One of the Seventy. July 7

One of the Seventy

Rev. Catherine E. Schuyler

2 Kings 5:1-14; Psalm 30; Galatians 6:1-16; Luke 10:1-11, 16-20

Catskill United Methodist Church; July 7, 2019


Naaman is a big-shot, the general of the army of Aram, fresh home from victory in the field. He should be set for quite a while, cheered by his neighbors, deeply appreciated by his king.


Instead he is miserable, because he is in pain. The text says he suffers from leprosy; scholars agree that the Bible links many skin diseases together under the medical terminology of leprosy, but any of them can make the sufferer really unhappy. His great success in battle and the political power that success brings with it do him little good in his struggle with leprosy. He is brought low by his suffering.


In his home, as one of his spoils of war, lives a young girl, serving the family as a slave, whose home was originally in Israel. We aren't told her name, but she notices Namaan's suffering and tells him of Elisha, a prophet in Samaria, part of the kingdom of Israel, whom she's sure can cure him of his pain. Excitedly Namaan goes to his king, who is eager to help his famous general, and the king sends a letter to the king of Israel. Can you imagine the terror in the heart of Israel's king when he gets a letter from a neighboring country, delivered by a celebrated general of the army, asking to heal the general of leprosy? The king of Israel doesn't know a cure for leprosy! This is a set-up; he'll fail to heal General Naaman, and Aram will declare war for his failure. He rends his garments in despair; he rips his robes in public, so the people will know that this subsequent war is beyond his control. Therefore, word gets to Elisha in Samaria, who offers his services, his power, his connection to the one who heals where mortals cannot. “Let him come to me, that he may learn that there is a prophet in Israel.”


Namaan and his entourage go to Elisha's house. They are met not by Elisha himself, but by an unnamed assistant. “The prophet says, go wash in the Jordan river seven times and you will be cured of your leprosy.” Simple instructions for a rather miraculous cure, actually.


However, by this time Naaman is caught up in the pomp and propriety of the whole thing. Instead of being thrilled at the prospect of a cure, he is insulted by Elisha's lack of respect. “I thought that for me he would surely come out, and stand and call on the name of the Lord his God, and would wave his hand over the spot, and cure the leprosy!” Add to that the insult to his Aramean identity by insisting he wash in the puny Jordan river instead of one of the great rivers of his own land! Naaman is ready to walk away from this whole crazy expedition. One more unnamed servant enters the story, speaking wisdom. 'Just do it. You'd have done something difficult for healing. This is simple. Just do it.' Naaman recognizes the wisdom, washes in the Jordan seven times, and is healed. Happy ending.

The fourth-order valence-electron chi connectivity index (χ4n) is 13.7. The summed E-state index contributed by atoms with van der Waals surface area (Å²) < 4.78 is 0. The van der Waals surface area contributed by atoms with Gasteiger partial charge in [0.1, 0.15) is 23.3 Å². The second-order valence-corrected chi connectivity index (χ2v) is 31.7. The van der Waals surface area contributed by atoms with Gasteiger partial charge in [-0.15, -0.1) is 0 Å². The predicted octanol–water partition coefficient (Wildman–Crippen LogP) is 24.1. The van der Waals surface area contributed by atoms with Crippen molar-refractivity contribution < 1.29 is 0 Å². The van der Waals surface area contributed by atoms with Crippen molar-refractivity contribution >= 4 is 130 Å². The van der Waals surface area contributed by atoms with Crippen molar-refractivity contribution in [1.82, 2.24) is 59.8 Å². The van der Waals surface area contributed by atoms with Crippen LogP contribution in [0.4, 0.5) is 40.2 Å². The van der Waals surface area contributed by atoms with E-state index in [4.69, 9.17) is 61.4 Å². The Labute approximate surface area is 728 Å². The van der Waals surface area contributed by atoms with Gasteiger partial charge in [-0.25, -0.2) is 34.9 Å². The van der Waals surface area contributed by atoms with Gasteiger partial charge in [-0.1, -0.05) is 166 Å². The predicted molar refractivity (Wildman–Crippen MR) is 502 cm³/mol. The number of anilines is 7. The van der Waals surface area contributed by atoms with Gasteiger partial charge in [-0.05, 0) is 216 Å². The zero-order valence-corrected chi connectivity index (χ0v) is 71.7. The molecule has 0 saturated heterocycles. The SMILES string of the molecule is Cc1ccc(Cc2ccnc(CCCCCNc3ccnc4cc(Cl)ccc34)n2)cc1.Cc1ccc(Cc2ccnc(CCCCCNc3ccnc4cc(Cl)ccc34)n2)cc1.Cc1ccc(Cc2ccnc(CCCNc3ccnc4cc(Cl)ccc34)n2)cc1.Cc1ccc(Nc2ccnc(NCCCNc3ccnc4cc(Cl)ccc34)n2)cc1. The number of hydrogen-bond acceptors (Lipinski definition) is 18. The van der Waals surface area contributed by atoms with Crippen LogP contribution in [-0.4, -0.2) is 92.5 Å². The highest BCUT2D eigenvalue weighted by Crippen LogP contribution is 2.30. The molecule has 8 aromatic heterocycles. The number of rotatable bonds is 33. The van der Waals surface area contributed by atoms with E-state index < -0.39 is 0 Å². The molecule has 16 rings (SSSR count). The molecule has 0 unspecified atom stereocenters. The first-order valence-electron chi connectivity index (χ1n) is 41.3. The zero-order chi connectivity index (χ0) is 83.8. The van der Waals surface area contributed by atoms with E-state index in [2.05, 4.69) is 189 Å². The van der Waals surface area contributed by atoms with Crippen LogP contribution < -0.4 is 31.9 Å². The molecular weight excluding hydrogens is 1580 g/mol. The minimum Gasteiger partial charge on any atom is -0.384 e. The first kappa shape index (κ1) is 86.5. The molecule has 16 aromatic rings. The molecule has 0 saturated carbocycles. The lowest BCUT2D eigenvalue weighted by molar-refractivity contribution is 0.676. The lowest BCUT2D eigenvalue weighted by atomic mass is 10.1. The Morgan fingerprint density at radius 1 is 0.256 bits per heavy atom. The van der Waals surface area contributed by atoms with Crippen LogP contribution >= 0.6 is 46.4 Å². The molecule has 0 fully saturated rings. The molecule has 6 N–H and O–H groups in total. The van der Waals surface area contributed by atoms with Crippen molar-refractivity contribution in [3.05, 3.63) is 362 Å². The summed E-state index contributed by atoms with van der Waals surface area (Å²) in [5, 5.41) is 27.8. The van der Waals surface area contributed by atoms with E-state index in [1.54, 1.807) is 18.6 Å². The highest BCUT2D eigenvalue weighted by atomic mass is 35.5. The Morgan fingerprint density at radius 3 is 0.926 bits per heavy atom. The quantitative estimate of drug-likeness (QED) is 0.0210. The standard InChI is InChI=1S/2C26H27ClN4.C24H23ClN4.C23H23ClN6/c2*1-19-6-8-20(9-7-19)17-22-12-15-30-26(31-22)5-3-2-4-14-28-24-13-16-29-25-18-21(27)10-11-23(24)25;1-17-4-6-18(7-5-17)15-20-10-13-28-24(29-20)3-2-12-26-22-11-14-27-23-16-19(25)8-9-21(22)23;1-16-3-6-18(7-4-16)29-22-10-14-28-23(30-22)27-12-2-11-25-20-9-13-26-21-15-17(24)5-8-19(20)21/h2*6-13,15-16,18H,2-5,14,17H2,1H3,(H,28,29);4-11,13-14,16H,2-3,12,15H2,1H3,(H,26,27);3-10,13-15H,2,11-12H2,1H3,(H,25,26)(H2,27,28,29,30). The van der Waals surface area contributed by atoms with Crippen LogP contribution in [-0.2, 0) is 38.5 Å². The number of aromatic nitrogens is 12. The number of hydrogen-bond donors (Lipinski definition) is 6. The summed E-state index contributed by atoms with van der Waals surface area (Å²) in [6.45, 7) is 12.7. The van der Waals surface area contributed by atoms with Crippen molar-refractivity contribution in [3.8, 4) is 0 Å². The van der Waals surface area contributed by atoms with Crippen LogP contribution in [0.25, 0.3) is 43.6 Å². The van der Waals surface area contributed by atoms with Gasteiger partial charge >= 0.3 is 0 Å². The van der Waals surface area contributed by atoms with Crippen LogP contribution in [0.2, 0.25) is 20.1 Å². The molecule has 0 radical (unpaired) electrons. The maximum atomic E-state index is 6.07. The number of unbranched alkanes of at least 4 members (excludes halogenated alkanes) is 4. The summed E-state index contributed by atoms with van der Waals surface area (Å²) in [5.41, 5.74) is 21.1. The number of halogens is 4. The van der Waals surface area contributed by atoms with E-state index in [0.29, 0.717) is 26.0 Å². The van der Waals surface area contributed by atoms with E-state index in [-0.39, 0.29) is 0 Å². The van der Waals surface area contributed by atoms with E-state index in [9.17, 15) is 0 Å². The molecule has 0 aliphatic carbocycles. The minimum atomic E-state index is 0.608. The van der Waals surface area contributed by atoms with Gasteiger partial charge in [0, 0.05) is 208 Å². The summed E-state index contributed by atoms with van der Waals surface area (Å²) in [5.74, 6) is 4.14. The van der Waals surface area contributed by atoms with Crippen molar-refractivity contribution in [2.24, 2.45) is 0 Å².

The point of the story is not only about the power of Elisha and through him the power of God. It's about the lack of power of those whom we expect to wield it. The big wigs in the story don't do much at all. Two kings and a general are the celebrities. The story seems to be about them, but the people whose wisdom changes the course of the action are the servants, the nobodies, the people whose names we never actually learn. The servant girl in Naaman's household tells him of Elisha; the unnamed messenger carries Elisha's prescription to the general; and the general’s personal servant punctures Naaman's pride with a reminder that he's really just looking for healing not a burnished ego. People like generals and kings often pay little attention to the common people who surround them. Here in this story, the common people, the servants, are essential to the happy ending that finally happens. God, through Elisha, works healing for this very important person through the actions of apparently not-so-important people, who turn out to be important after all. God's ways are not the ways human culture expects them to be. Why Israel? Why the Jordan? Why servants? To expand the concept, as we are wont to do with scriptural stories, why is Jesus born in Bethlehem, in a stable, no less? Why does he not travel beyond the limited area of ancient Israel? And to keep the questions coming, Why us, now? Why Catskill? Why are we counted among those who matter, who might change the course of history for the good, for healing, for love? Aren't there better people for the task somewhere? Aren't there those who are more equipped to make a difference? People who are wiser, greater in number, closer to the center of action than the middle of Greene County, New York?


If we were writing the story, we might not have included the servant girl as the source of the advice that led to Naaman's healing. If we were writing the story, Elisha would have met Naaman at the door and showered him with the pomp his pomposity demanded. And if we were writing the story, Catskill United Methodist Church would be packed with people every Sunday and our opinions and thoughts would influence the great happenings of our city and of our nation. But we aren't the authors of this story of life; God is. And God rarely makes things happen as we expect. God use non-powerful people in powerful ways. God casts down the mighty from their thrones and lifts up the humble and meek.